There has been no schmoozing or boozing. IOC rules banned them from approaching IOC members during the conference and even the lunch with Bach was dry after the Japanese government requested all Tokyo bars and restaurants stop serving alcohol under its state of emergency decree.
Australia’s ambassador to Japan, Jan Adams, briefed the Brisbane delegation on Monday night. She explained that within Tokyo, there was growing scepticism about the decision to hold the Games during a pandemic and frustration at so many foreigners descending on the city when COVID-19 case numbers were spiking towards a potentially dangerous fifth wave.
On Tuesday night there were some technical hiccups, when it took two hours for Coates, Palaszczuk, and Schrinner to walk through their speeches and for IT experts to ensure that Brisbane’s video presentation and a live cross to Prime Minister Scott Morrison in Canberra would be be delivered without a hitch.
The only IOC member to publicly raise a concern about the Brisbane bid was former Hungarian president Pal Schmitt, who turns 80 next year and noted that 11 years seemed a long time to hold a host city to its promises.
After successive Games in the mega cities of Tokyo, Paris and Los Angeles, Brisbane looms as a very different Olympics. Brisbane is the smallest city since Helsinki in 1952 to host an Olympics and its Games will be genuinely regional, with the venues spread across Brisbane, the Gold Coast and the Sunshine Coast.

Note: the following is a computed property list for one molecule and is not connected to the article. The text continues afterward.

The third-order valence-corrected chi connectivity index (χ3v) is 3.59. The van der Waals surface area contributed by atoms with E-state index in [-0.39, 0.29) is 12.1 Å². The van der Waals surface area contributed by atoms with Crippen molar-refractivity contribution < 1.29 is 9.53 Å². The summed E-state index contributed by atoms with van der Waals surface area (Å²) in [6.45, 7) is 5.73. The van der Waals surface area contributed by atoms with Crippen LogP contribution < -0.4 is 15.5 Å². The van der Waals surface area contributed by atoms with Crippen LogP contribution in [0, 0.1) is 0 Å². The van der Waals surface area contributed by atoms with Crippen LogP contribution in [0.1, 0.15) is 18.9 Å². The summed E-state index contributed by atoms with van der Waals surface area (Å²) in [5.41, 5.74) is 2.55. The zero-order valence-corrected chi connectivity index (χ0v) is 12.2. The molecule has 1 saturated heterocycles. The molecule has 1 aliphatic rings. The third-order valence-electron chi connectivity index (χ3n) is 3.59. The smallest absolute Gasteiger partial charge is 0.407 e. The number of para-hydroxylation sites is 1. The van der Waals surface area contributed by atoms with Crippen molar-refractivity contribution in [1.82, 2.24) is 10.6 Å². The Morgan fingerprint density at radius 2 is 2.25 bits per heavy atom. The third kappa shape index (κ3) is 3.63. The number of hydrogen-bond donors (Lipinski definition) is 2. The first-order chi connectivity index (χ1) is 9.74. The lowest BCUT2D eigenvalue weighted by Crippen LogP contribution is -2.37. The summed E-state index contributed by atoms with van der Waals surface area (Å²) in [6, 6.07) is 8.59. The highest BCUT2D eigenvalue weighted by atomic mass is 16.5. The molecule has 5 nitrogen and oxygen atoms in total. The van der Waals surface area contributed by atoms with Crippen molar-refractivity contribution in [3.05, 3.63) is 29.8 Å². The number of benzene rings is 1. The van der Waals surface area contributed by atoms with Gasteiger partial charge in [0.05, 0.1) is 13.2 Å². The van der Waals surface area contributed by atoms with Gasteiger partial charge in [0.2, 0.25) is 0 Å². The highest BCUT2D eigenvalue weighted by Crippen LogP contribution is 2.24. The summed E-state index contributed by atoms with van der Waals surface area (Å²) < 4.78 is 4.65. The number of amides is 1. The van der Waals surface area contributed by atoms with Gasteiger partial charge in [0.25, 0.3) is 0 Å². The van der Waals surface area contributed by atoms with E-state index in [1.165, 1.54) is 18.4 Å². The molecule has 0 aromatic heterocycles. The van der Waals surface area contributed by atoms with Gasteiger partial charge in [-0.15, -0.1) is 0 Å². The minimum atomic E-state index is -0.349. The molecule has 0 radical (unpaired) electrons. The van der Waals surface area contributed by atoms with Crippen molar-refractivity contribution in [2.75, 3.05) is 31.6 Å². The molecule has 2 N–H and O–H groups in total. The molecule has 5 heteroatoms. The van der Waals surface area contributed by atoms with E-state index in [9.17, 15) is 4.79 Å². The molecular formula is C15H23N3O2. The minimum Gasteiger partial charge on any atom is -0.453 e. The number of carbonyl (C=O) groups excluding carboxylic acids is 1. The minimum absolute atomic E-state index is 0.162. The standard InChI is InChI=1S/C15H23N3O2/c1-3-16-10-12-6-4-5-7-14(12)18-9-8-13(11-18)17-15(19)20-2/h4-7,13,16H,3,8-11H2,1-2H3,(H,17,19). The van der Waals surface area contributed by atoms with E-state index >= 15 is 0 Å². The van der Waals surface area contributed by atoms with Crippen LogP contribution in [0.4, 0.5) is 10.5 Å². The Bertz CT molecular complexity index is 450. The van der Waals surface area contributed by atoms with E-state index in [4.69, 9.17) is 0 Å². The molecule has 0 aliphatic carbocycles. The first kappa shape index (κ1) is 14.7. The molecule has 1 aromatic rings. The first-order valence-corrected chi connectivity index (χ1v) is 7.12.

Brisbane’s final pitch, led by Morrison, was simple and given the current situation in Tokyo, tailored for the times; Australia had successfully hosted Olympics twice before, could be trusted to deliver again and would have the backing of a sports loving population to do it.
As Morrison put it: “We know what it takes to deliver a successful Games in Australia.”
Schrinner drew a comparison between Brisbane and Barcelona, the Spanish city that knocked off Brisbane’s bid for the 1992 Olympics. He said hosting the Olympics would help make the emerging, mid-sized city a healthier, more active, smarter and more connected place.
The lord mayor described a Games setting far removed from the tight COVID-19 protocols that have quarantined the Tokyo Olympics from their own host city and emptied the Olympic venues of spectators.
“The athletes will provide the magic and we will provide the stage; the sunshine, the rivers, the beaches the forests and bushland, the wildlife and most importantly, our people.”
For Coates, the Brisbane Olympics – the “together Games,” as he dubbed them – is a personal triumph on two levels.
Having worked on Brisbane’s failed bid for the 1992 Games as an Olympic outsider and embraced the darker arts of IOC graft and gratuity to secure the 2000 Games for Sydney, he has now changed the rules of the Games to benefit Brisbane.
Whatever you think of Coates – and like the IOC, many traits have been subscribed to him over the years – Brisbane will be his glittering legacy and final project.
He has confirmed to The Age and Sydney Morning Herald that, after he steps down as AOC president next year, he will retain a place on Brisbane’s organising committee.
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